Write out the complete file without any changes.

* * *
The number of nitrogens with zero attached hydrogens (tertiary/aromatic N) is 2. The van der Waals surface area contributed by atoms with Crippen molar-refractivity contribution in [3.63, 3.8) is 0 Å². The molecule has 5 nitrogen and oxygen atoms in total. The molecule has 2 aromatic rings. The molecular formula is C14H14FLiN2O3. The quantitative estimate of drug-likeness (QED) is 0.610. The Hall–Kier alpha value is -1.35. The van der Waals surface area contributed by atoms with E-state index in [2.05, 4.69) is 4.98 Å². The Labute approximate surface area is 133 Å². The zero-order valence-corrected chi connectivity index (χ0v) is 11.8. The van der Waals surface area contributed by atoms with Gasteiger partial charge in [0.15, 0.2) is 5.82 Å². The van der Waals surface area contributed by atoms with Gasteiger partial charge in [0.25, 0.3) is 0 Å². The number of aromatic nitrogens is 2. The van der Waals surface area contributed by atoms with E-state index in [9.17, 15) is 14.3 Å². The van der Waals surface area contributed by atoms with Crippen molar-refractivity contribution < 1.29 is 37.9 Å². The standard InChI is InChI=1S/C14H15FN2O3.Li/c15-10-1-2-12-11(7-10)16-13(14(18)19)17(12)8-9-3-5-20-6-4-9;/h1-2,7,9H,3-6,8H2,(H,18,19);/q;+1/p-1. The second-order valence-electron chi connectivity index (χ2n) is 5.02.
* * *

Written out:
The number of nitrogens with zero attached hydrogens (tertiary/aromatic N) is 2. The van der Waals surface area contributed by atoms with Crippen molar-refractivity contribution in [3.63, 3.8) is 0 Å². The molecule has 5 nitrogen and oxygen atoms in total. The molecule has 2 aromatic rings. The molecular formula is C14H14FLiN2O3. The quantitative estimate of drug-likeness (QED) is 0.610. The Hall–Kier alpha value is -1.35. The van der Waals surface area contributed by atoms with E-state index in [2.05, 4.69) is 4.98 Å². The Labute approximate surface area is 133 Å². The zero-order valence-corrected chi connectivity index (χ0v) is 11.8. The van der Waals surface area contributed by atoms with Gasteiger partial charge in [0.15, 0.2) is 5.82 Å². The van der Waals surface area contributed by atoms with Gasteiger partial charge in [0.25, 0.3) is 0 Å². The number of aromatic nitrogens is 2. The van der Waals surface area contributed by atoms with E-state index in [9.17, 15) is 14.3 Å². The van der Waals surface area contributed by atoms with Crippen molar-refractivity contribution < 1.29 is 37.9 Å². The standard InChI is InChI=1S/C14H15FN2O3.Li/c15-10-1-2-12-11(7-10)16-13(14(18)19)17(12)8-9-3-5-20-6-4-9;/h1-2,7,9H,3-6,8H2,(H,18,19);/q;+1/p-1. The second-order valence-electron chi connectivity index (χ2n) is 5.02.